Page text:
JOSEPH BRIGHTMAN of Attwells Solicitors warns that strict time limits apply when bringing a negligence claim against a professional
WHEN bringing any type of claim, it is crucial to ensure you do not miss the prescribed timescale for starting the action at court.
The Limitation Act 1980 sets out the limitation periods for the different types of claims.
The limitation period of any claim is the period of time allowed to a claimant to bring a claim against a defendant.
These periods can be confusing as they run from different times and are for different lengths of time.
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The consequence of failing to understand the different limitation periods is that you may miss the deadline and be prevented from bringing the claim.
Even if you have a straightforward claim with a high prospect of success, failing to bring the claim within the limitation period means the case will be struck out and you may be obliged to pay any costs the defendant incurs in defending the claim.
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How then do limitation periods apply to professional negligence claims?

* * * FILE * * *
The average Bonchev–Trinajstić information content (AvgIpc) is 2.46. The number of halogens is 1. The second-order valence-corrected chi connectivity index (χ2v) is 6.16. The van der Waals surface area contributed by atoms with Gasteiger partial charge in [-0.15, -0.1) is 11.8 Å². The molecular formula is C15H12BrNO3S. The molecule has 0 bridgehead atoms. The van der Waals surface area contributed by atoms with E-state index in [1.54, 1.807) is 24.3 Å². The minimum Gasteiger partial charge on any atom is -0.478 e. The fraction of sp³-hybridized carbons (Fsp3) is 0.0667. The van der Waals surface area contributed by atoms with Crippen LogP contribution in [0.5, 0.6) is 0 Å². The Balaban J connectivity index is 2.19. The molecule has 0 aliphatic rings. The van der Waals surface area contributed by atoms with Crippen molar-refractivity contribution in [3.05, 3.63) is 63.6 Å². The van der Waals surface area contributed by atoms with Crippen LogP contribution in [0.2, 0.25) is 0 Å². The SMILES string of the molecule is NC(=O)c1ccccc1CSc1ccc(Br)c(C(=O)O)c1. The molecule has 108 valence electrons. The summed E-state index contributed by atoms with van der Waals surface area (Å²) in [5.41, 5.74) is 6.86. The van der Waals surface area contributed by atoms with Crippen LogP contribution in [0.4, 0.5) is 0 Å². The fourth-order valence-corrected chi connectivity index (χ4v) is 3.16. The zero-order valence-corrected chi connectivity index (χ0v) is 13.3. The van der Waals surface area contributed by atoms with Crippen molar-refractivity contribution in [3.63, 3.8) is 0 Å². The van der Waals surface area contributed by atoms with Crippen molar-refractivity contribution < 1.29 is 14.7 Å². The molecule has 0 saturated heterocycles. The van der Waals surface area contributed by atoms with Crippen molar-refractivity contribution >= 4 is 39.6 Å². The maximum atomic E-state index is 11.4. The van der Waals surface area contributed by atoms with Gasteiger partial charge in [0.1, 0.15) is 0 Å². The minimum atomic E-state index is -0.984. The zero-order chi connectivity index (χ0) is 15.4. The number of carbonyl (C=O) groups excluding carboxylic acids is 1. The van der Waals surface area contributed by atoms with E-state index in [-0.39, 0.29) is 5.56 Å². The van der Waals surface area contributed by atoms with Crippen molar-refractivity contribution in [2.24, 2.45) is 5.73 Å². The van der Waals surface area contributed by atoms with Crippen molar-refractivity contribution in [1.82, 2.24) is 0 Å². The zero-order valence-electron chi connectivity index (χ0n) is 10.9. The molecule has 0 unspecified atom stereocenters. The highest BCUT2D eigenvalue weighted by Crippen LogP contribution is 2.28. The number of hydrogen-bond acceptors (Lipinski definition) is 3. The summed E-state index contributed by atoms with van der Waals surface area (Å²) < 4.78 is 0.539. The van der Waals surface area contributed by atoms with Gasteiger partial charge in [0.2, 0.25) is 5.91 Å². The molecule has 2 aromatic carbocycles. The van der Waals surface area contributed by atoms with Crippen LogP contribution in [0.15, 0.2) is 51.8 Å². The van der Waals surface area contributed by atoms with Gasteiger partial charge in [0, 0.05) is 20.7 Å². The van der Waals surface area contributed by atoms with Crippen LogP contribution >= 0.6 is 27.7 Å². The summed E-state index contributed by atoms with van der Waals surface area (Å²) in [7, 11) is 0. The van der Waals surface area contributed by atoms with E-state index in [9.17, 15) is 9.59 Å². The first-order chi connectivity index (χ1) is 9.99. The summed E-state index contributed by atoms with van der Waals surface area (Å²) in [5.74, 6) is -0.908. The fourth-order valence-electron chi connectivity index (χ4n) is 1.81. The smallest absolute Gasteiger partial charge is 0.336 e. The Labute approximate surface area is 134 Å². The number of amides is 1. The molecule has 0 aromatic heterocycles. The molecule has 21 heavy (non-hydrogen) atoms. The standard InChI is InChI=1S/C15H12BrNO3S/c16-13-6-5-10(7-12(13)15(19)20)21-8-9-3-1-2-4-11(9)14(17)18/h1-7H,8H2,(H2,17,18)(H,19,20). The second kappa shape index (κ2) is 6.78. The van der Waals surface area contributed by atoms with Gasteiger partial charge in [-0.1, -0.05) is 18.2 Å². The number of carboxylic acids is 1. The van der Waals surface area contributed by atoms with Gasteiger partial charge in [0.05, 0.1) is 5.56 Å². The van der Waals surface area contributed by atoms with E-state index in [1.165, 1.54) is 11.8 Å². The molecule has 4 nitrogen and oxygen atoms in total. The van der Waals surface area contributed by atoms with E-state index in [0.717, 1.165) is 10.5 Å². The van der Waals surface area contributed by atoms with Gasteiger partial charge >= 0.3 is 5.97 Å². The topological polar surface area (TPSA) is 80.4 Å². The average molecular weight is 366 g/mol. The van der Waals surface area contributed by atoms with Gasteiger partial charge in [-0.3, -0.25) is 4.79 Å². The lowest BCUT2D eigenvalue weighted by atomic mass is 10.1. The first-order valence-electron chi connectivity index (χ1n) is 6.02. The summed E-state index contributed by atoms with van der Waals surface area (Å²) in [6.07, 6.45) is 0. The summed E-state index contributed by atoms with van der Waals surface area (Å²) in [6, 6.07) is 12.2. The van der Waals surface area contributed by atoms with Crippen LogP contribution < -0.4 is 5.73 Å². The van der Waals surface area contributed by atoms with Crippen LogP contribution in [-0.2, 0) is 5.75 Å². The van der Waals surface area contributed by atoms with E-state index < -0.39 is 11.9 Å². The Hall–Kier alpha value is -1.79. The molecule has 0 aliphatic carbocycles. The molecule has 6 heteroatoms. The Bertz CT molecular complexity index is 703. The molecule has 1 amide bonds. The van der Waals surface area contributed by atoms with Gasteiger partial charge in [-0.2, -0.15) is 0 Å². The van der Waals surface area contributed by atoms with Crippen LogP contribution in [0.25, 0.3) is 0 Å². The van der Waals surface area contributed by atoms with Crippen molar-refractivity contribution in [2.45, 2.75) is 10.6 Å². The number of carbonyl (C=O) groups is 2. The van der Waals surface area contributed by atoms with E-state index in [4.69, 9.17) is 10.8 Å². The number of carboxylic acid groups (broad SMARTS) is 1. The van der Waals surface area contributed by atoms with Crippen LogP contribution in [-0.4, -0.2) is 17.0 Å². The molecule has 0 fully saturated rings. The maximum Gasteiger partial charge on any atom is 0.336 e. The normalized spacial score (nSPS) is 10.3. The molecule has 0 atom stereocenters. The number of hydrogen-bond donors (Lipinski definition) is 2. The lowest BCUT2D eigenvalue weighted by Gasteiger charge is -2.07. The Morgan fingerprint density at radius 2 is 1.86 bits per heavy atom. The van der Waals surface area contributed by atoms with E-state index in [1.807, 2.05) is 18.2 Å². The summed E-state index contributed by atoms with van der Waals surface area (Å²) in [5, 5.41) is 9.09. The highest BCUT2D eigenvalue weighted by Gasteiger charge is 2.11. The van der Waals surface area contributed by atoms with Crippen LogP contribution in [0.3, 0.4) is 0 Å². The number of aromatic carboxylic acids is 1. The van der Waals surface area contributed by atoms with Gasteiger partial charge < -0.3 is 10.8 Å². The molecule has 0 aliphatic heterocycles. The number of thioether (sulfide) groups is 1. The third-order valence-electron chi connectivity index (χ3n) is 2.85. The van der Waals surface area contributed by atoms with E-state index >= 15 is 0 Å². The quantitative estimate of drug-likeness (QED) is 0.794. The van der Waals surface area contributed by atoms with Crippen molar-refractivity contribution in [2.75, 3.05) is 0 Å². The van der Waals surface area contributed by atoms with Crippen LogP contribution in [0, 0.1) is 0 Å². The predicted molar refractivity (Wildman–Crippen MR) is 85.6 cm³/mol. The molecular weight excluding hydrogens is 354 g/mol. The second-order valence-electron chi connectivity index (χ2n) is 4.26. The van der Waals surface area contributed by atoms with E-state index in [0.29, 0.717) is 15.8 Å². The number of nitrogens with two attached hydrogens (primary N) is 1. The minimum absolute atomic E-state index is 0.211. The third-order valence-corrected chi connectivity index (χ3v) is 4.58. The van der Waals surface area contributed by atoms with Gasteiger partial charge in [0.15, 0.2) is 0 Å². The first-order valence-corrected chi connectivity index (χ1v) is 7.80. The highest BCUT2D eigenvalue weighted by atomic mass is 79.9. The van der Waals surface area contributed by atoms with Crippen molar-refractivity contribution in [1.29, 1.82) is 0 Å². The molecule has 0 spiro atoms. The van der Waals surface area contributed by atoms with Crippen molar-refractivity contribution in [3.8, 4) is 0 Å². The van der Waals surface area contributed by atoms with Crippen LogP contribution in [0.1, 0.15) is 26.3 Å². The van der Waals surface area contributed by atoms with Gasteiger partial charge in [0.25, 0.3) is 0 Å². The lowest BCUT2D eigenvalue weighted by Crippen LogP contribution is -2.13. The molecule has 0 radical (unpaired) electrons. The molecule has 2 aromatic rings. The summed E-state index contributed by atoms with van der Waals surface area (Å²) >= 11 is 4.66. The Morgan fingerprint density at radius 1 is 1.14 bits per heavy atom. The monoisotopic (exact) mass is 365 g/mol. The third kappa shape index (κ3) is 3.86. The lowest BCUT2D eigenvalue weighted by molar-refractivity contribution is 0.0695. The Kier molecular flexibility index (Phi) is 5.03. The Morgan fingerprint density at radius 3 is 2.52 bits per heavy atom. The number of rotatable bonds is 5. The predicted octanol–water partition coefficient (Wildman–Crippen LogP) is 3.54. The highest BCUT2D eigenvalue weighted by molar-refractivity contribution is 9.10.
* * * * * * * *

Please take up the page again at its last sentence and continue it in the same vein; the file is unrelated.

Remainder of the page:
A professional owes clients a duty in both contract and under the tort of negligence. The periods themselves and the dates from which those periods start is different in each case.
Take the example of a solicitor acting for a tenant and failing to include a break clause within a lease.
The tenant may be able to bring an act for breach of contract or under the tort of negligence.
A claim for a breach of contract runs from the date of the breach and the period is six years. In the example above, the period runs from the date the solicitor fails to incorporate the break clause into the lease.
This may be the case, even if the tenant only finds out about the problem 10 years later, when it seeks to exercise the break clause. If the tenant seeks to bring a claim at this time, for breach of contract, the claim will be outside the limitation period and will fail.
A claim under the tort of negligence, however, can similarly be made within six years of the breach of duty.
Helpfully, as an alternative, the claim can be made within three years of the date of the claimant becoming aware of the relevant facts of the claim. In the example above, this would run from the date of the tenant first becoming aware of the break clause omission and may allow the tenant to bring the claim 10 years after completion.
There is an overriding limit of 15 years from the date of the original act of negligence.
It is important that your claim is brought within the relevant limitation period and, if necessary, a protective application is made. Contact Joseph Brightman of Attwells Solicitors Dispute Resolution Department on 01473 746083 or at email@example.com for a free half hour consultation about your professional negligence claim.